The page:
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Technology Facebook expands kids-only version of Messenger to Canada despite U.S. controversy

Facebook is expanding its kids-only version of its popular chatting app, Messenger, to Canada even as some child online safety advocates are demanding the social media company shut it down in the U.S.

The Silicon Valley giant made Messenger for Kids, a standalone chatting app for children under the age of 13, available in Canada on Friday.

The app is targeted mainly to children between the ages of 7 and 12 and is designed to run on tablets and connect kids with a few close friends and family members through texts and video chats.

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Facebook said it built the app with several safety features. Parents will be able to control the app through their own Facebook accounts, including approving the people their children can contact and deciding whether to cut off their children’s access to the app at certain times of the day.

The app will also be ad-free and won’t use children’s data to market to either children or their parents. It uses technology to block children from uploading inappropriate content, such as photos with nudity. Kids can also easily block people they are connected to and Messenger will send an alert to parents if their child flags inappropriate content or messages.

The company said it launched Messenger for Kids in the U.S. after feedback from parents who wanted a safe way to keep in touch with their children. But child-safety advocates have raised concerns about Facebook targeting young children with social media technology.

Earlier this year, more than 100 physicians and public-health advocates wrote an open letter calling on Facebook to shut down Messenger for Kids. The concerns came amid a mounting backlash against Facebook for enabling foreign election interference and data-privacy issues.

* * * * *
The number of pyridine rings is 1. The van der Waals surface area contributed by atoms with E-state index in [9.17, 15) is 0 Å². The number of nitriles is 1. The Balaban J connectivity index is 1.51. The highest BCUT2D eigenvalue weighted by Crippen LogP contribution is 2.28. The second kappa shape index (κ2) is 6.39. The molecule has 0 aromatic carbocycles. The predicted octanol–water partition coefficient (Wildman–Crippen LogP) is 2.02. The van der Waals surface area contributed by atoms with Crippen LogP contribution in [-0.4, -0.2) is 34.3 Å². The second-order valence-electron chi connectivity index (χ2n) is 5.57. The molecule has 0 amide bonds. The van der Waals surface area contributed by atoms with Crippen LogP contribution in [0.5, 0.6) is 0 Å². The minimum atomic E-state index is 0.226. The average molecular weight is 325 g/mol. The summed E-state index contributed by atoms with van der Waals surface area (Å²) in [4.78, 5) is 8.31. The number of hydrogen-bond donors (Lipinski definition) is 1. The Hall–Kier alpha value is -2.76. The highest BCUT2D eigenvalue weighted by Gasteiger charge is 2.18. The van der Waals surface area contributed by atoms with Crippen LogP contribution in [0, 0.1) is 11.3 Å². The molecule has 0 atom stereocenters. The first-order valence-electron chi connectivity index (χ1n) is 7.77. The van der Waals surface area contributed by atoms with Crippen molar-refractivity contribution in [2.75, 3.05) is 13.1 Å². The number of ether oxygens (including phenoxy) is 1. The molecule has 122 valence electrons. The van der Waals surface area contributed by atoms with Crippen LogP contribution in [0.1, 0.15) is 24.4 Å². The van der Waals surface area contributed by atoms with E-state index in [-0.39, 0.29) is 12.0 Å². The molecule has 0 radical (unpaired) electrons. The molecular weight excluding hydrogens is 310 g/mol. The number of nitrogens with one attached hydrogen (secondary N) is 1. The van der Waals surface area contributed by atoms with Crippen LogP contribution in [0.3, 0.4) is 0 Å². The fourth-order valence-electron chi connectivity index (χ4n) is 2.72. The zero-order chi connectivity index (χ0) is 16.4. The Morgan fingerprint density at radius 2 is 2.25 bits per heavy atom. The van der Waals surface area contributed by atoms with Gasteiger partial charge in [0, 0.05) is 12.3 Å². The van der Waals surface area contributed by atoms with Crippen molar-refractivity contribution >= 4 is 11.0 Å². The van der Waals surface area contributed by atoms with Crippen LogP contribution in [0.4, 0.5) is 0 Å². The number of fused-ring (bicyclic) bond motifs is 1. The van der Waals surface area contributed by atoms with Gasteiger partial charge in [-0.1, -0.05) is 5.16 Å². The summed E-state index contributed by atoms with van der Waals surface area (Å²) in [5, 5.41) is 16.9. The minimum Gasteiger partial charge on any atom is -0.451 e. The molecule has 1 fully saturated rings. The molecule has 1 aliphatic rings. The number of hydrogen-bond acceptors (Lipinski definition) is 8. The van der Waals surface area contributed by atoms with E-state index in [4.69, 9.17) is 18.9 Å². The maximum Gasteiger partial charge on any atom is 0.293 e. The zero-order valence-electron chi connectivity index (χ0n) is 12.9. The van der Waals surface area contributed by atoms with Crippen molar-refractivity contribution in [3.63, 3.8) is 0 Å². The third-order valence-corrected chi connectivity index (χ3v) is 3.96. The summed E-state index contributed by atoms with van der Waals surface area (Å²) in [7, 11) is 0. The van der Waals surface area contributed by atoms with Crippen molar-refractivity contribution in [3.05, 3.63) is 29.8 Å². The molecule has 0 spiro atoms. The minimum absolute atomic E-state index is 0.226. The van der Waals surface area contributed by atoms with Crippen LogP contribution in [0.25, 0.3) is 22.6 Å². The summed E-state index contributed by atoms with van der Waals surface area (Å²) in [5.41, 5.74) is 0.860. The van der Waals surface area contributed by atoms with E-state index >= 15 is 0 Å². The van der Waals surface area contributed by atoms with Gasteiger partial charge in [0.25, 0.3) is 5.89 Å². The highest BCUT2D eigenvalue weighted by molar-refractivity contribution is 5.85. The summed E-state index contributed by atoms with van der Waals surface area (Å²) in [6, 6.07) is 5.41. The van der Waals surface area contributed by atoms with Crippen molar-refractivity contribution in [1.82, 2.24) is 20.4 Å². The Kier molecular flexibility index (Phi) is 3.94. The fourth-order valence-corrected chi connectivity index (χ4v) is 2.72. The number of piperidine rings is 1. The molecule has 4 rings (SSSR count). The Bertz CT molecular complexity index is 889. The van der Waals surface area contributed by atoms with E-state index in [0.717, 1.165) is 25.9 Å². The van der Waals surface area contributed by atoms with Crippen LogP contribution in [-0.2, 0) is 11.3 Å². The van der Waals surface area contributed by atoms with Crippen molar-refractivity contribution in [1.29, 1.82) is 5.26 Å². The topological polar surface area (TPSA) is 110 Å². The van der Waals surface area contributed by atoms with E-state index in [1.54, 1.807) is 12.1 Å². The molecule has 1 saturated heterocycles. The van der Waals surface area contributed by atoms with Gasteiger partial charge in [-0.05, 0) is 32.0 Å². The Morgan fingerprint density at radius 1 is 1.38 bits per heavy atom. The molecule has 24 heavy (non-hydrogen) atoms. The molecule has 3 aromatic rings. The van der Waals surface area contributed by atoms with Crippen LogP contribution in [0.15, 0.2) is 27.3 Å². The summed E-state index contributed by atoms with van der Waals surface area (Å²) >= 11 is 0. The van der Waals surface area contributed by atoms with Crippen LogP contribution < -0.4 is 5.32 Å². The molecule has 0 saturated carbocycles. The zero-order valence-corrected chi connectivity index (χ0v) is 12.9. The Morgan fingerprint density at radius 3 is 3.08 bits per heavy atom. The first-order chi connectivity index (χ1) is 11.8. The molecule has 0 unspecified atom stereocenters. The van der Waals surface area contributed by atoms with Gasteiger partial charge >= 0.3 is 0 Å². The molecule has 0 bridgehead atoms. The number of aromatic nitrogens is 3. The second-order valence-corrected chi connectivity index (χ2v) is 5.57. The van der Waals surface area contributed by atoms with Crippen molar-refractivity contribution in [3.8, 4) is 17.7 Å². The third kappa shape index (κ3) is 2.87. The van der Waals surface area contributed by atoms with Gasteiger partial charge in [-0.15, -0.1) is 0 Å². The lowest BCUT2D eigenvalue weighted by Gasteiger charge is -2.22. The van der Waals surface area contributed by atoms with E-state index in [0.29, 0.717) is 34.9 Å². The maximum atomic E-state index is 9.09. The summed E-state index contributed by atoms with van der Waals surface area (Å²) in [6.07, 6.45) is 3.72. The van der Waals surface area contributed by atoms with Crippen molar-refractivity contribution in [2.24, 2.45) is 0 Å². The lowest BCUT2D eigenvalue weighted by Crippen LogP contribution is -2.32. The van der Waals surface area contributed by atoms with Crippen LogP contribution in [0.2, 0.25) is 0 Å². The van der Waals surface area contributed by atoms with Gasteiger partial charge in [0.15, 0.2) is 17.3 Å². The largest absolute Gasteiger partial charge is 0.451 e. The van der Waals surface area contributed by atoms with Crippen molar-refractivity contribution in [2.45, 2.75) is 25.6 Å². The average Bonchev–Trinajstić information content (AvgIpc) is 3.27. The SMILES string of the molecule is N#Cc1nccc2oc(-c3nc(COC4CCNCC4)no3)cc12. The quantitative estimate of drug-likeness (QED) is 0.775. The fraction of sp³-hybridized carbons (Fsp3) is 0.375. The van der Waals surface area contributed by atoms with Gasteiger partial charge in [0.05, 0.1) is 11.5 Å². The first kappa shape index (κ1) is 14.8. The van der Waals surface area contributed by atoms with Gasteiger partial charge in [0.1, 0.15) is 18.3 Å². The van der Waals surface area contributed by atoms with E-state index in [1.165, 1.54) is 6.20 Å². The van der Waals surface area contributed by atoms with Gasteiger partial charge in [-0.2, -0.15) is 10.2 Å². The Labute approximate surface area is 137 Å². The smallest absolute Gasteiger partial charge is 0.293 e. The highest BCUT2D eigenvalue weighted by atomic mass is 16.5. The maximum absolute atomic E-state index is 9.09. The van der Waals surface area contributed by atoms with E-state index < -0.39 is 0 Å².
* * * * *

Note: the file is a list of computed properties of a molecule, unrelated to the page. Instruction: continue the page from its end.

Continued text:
In the letter, spearheaded by the Campaign for a Commercial-Free Childhood, advocates pointed to research on the downsides of technology, such as smartphone addiction, links between overuse of technology and depression in teens, and privacy concerns.

“A growing body of research demonstrates that excessive use of digital devices and social media is harmful to children and teens, making it very likely this new app will undermine children’s healthy development,” the letter said.

The organizers recently launched a petition signed by 21,000 people urging Facebook to discontinue the app.

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Facebook’s global head of safety Antigone Davis said in an interview that the company takes such concerns seriously.

The company held meetings with groups of parents before building the app and consulted an advisory board of dozens of experts in child psychology and development and mental health, including Canadian media literacy non-profit MediaSmarts. It also briefed the federal Privacy Commissioner’s office before launching the product in Canada.

Parents are already giving their children smartphones, but they wanted to have more control over how their children used technology, Ms. Davis said.

A kid-safe chat app would also let parents teach their children online safety skills at an age when they’re still young enough to listen to their parents, Ms. Davis said. “Certainly that’s easier to do when your child is not 13 and already starting to roll their eyeballs at you and not wanting to listen.”

Today’s launches in Canada and Peru mark the first expansion of Messenger for Kids outside the U.S. Ms. Davis declined to specify how many parents have already downloaded the app for their children in the U.S.

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